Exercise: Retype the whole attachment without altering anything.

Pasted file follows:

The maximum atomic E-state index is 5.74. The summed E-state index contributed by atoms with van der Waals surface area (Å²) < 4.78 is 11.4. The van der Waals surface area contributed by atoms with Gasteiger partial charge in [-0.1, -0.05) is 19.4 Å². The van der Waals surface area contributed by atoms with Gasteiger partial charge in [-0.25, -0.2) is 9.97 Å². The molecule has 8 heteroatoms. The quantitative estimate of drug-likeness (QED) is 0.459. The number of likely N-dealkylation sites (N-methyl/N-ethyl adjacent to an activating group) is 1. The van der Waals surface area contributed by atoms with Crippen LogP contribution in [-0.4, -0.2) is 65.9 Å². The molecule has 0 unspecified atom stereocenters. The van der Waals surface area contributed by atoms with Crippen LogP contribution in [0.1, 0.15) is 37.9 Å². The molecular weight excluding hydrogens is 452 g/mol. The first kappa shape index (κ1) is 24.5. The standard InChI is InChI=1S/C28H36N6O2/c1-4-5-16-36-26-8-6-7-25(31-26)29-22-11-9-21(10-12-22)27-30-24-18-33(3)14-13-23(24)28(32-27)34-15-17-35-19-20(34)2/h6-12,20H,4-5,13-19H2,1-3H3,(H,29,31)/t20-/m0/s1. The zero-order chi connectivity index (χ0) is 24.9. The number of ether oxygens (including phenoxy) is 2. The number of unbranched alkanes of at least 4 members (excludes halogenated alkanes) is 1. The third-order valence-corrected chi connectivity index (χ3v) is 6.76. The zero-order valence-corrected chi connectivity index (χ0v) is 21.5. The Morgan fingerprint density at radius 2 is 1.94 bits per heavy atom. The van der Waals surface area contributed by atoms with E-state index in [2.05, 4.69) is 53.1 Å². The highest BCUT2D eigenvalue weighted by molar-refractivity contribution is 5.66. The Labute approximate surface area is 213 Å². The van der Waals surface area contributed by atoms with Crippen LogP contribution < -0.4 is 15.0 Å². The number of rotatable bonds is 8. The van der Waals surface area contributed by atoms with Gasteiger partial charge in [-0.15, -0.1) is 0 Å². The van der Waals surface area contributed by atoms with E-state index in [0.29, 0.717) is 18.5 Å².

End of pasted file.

The maximum atomic E-state index is 5.74. The summed E-state index contributed by atoms with van der Waals surface area (Å²) < 4.78 is 11.4. The van der Waals surface area contributed by atoms with Gasteiger partial charge in [-0.1, -0.05) is 19.4 Å². The van der Waals surface area contributed by atoms with Gasteiger partial charge in [-0.25, -0.2) is 9.97 Å². The molecule has 8 heteroatoms. The quantitative estimate of drug-likeness (QED) is 0.459. The number of likely N-dealkylation sites (N-methyl/N-ethyl adjacent to an activating group) is 1. The van der Waals surface area contributed by atoms with Crippen LogP contribution in [-0.4, -0.2) is 65.9 Å². The molecule has 0 unspecified atom stereocenters. The van der Waals surface area contributed by atoms with Crippen LogP contribution in [0.1, 0.15) is 37.9 Å². The molecular weight excluding hydrogens is 452 g/mol. The first kappa shape index (κ1) is 24.5. The standard InChI is InChI=1S/C28H36N6O2/c1-4-5-16-36-26-8-6-7-25(31-26)29-22-11-9-21(10-12-22)27-30-24-18-33(3)14-13-23(24)28(32-27)34-15-17-35-19-20(34)2/h6-12,20H,4-5,13-19H2,1-3H3,(H,29,31)/t20-/m0/s1. The zero-order chi connectivity index (χ0) is 24.9. The number of ether oxygens (including phenoxy) is 2. The number of unbranched alkanes of at least 4 members (excludes halogenated alkanes) is 1. The third-order valence-corrected chi connectivity index (χ3v) is 6.76. The zero-order valence-corrected chi connectivity index (χ0v) is 21.5. The Morgan fingerprint density at radius 2 is 1.94 bits per heavy atom. The van der Waals surface area contributed by atoms with E-state index in [2.05, 4.69) is 53.1 Å². The highest BCUT2D eigenvalue weighted by molar-refractivity contribution is 5.66. The Labute approximate surface area is 213 Å². The van der Waals surface area contributed by atoms with Crippen LogP contribution < -0.4 is 15.0 Å². The number of rotatable bonds is 8. The van der Waals surface area contributed by atoms with Gasteiger partial charge in [-0.15, -0.1) is 0 Å². The van der Waals surface area contributed by atoms with E-state index in [0.29, 0.717) is 18.5 Å².